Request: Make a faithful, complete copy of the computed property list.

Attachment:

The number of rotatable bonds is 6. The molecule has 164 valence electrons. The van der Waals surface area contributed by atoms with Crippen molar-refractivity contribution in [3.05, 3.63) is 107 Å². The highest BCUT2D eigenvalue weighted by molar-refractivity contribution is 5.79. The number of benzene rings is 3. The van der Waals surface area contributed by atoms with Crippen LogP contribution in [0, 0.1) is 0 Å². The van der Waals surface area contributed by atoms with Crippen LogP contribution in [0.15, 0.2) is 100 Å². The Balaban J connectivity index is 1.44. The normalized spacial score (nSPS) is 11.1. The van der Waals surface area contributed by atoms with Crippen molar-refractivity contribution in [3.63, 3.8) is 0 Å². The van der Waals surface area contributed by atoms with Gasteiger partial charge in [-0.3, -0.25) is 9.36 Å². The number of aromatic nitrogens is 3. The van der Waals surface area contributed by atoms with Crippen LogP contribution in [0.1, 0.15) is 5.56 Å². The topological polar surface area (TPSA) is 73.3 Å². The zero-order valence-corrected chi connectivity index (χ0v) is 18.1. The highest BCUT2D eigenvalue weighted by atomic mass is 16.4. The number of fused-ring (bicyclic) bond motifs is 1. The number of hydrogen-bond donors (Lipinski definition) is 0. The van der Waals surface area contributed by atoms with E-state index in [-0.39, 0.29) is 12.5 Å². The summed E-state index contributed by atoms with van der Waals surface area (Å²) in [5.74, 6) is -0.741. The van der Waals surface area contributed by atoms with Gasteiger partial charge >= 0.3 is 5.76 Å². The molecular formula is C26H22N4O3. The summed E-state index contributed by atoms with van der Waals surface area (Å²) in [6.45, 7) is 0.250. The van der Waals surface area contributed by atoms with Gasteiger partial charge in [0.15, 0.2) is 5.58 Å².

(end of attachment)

The number of rotatable bonds is 6. The molecule has 164 valence electrons. The van der Waals surface area contributed by atoms with Crippen molar-refractivity contribution in [3.05, 3.63) is 107 Å². The highest BCUT2D eigenvalue weighted by molar-refractivity contribution is 5.79. The number of benzene rings is 3. The van der Waals surface area contributed by atoms with Crippen LogP contribution in [0, 0.1) is 0 Å². The van der Waals surface area contributed by atoms with Crippen LogP contribution in [0.15, 0.2) is 100 Å². The Balaban J connectivity index is 1.44. The normalized spacial score (nSPS) is 11.1. The van der Waals surface area contributed by atoms with Crippen molar-refractivity contribution in [3.63, 3.8) is 0 Å². The van der Waals surface area contributed by atoms with Gasteiger partial charge in [-0.3, -0.25) is 9.36 Å². The number of aromatic nitrogens is 3. The van der Waals surface area contributed by atoms with Crippen LogP contribution in [0.1, 0.15) is 5.56 Å². The topological polar surface area (TPSA) is 73.3 Å². The zero-order valence-corrected chi connectivity index (χ0v) is 18.1. The highest BCUT2D eigenvalue weighted by atomic mass is 16.4. The number of fused-ring (bicyclic) bond motifs is 1. The number of hydrogen-bond donors (Lipinski definition) is 0. The van der Waals surface area contributed by atoms with E-state index in [-0.39, 0.29) is 12.5 Å². The summed E-state index contributed by atoms with van der Waals surface area (Å²) in [5.74, 6) is -0.741. The van der Waals surface area contributed by atoms with Gasteiger partial charge >= 0.3 is 5.76 Å². The molecular formula is C26H22N4O3. The summed E-state index contributed by atoms with van der Waals surface area (Å²) in [6.45, 7) is 0.250. The van der Waals surface area contributed by atoms with Gasteiger partial charge in [0.15, 0.2) is 5.58 Å².